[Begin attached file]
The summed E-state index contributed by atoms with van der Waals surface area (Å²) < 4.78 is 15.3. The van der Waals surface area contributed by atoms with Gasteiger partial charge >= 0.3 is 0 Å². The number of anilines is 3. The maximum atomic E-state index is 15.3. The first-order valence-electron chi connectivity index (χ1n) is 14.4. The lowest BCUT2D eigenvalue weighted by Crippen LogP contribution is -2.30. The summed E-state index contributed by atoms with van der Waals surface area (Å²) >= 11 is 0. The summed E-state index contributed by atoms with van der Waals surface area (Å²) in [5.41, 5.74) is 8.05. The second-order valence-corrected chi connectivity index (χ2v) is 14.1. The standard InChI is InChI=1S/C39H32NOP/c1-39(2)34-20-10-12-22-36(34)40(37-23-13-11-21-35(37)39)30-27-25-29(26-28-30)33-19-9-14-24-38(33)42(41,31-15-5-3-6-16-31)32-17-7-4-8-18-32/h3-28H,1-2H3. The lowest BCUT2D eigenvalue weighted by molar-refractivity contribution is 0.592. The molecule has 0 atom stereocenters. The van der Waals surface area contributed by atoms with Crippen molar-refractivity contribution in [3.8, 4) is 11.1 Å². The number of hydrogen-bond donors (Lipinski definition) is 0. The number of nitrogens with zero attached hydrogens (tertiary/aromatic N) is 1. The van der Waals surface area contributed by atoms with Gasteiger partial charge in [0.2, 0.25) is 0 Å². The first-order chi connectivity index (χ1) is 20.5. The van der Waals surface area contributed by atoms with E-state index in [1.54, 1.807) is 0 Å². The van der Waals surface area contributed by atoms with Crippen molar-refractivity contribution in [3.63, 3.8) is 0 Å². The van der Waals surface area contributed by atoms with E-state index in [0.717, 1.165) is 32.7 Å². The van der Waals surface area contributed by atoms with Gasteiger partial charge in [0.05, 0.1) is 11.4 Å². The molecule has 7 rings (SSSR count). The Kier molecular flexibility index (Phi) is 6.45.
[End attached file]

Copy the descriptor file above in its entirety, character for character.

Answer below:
The summed E-state index contributed by atoms with van der Waals surface area (Å²) < 4.78 is 15.3. The van der Waals surface area contributed by atoms with Gasteiger partial charge >= 0.3 is 0 Å². The number of anilines is 3. The maximum atomic E-state index is 15.3. The first-order valence-electron chi connectivity index (χ1n) is 14.4. The lowest BCUT2D eigenvalue weighted by Crippen LogP contribution is -2.30. The summed E-state index contributed by atoms with van der Waals surface area (Å²) >= 11 is 0. The summed E-state index contributed by atoms with van der Waals surface area (Å²) in [5.41, 5.74) is 8.05. The second-order valence-corrected chi connectivity index (χ2v) is 14.1. The standard InChI is InChI=1S/C39H32NOP/c1-39(2)34-20-10-12-22-36(34)40(37-23-13-11-21-35(37)39)30-27-25-29(26-28-30)33-19-9-14-24-38(33)42(41,31-15-5-3-6-16-31)32-17-7-4-8-18-32/h3-28H,1-2H3. The lowest BCUT2D eigenvalue weighted by molar-refractivity contribution is 0.592. The molecule has 0 atom stereocenters. The van der Waals surface area contributed by atoms with Crippen molar-refractivity contribution in [3.8, 4) is 11.1 Å². The number of hydrogen-bond donors (Lipinski definition) is 0. The number of nitrogens with zero attached hydrogens (tertiary/aromatic N) is 1. The van der Waals surface area contributed by atoms with Gasteiger partial charge in [0.2, 0.25) is 0 Å². The first-order chi connectivity index (χ1) is 20.5. The van der Waals surface area contributed by atoms with E-state index in [1.54, 1.807) is 0 Å². The van der Waals surface area contributed by atoms with Crippen molar-refractivity contribution in [3.63, 3.8) is 0 Å². The van der Waals surface area contributed by atoms with E-state index in [0.717, 1.165) is 32.7 Å². The van der Waals surface area contributed by atoms with Gasteiger partial charge in [0.05, 0.1) is 11.4 Å². The molecule has 7 rings (SSSR count). The Kier molecular flexibility index (Phi) is 6.45.